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Someone noticed that their iPhone 11 glows when you turn on the flashlight. The latest models have a special matte glass material on the back. While the iPhone 8 and later have had a glass back, it wasn’t matte and so didn’t produce this effect (Or at least, this is the first time I’ve seen this).

When you turn the flash light on, the iPhone 11 glass back glows. Not sure if the iPhone XR did this too, but I thought the effect was pretty cool.

You can watch it in action on YouTube here.

32BitAppCheck Helps You Transition to macOS Catalina

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32BitAppCheck is an app that scans for 32-bit apps on your Mac. It can help you prepare for macOS Catalina because this release will end support for 32-bit apps. It takes about 30 seconds to scan your computer (longer if you have hard drives plugged in). Once it’s finished it will present a list of all the 32-bit apps it found, which you can save as an .RTF file.

Information then collected in the app’s window begins with a list of 32-bit applications, followed by 32-bit preference panes found in System preferences. Then, you will see 32-bit system extensions, and 32-bit system frameworks. These software will include both Apple and 3rd-party software. You can then edit the information, changing fonts, and adding notes. Click Save to save the information in an RTF file. The most recent information with you edits is also saved within the app.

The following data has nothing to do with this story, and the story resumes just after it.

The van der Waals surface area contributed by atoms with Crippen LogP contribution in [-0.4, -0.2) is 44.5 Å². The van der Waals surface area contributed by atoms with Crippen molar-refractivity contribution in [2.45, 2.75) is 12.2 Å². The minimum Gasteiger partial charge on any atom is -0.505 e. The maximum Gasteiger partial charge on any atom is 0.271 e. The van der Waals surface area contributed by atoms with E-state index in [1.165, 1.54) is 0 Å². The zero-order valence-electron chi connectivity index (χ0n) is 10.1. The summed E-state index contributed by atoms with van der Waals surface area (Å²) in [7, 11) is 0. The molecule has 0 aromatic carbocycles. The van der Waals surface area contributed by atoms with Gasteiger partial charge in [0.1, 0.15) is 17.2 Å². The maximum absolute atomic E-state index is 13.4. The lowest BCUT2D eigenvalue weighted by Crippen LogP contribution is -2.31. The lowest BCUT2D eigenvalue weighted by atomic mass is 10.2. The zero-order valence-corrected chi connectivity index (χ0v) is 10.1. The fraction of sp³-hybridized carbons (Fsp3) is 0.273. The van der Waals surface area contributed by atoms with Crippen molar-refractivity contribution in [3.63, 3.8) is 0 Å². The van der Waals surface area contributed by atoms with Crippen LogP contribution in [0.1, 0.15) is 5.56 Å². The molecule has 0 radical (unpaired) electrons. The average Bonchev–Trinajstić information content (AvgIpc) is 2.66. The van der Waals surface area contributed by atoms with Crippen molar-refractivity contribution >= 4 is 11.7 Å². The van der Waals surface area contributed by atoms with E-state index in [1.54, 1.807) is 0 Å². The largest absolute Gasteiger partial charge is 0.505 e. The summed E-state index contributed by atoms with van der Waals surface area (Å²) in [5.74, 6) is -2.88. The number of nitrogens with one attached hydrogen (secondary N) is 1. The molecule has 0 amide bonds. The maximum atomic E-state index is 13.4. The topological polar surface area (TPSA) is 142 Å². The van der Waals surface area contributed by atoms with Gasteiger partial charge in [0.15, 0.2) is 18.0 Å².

You can download the app here. As this is an app outside of the Mac App Store, I scanned it for malware using VirusTotal, and it appears to be clean. For an additional resource I’ve also written about Go64, which does the same thing and the UI is a bit more friendly.

DuckDuckGo Survey Shows People Taking Action on Privacy

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A recent survey (n=1,114) by DuckDuckGo found that 79.2% of U.S. adults had taken privacy measures in the past year, like adjusting privacy settings on social media or just using social media less.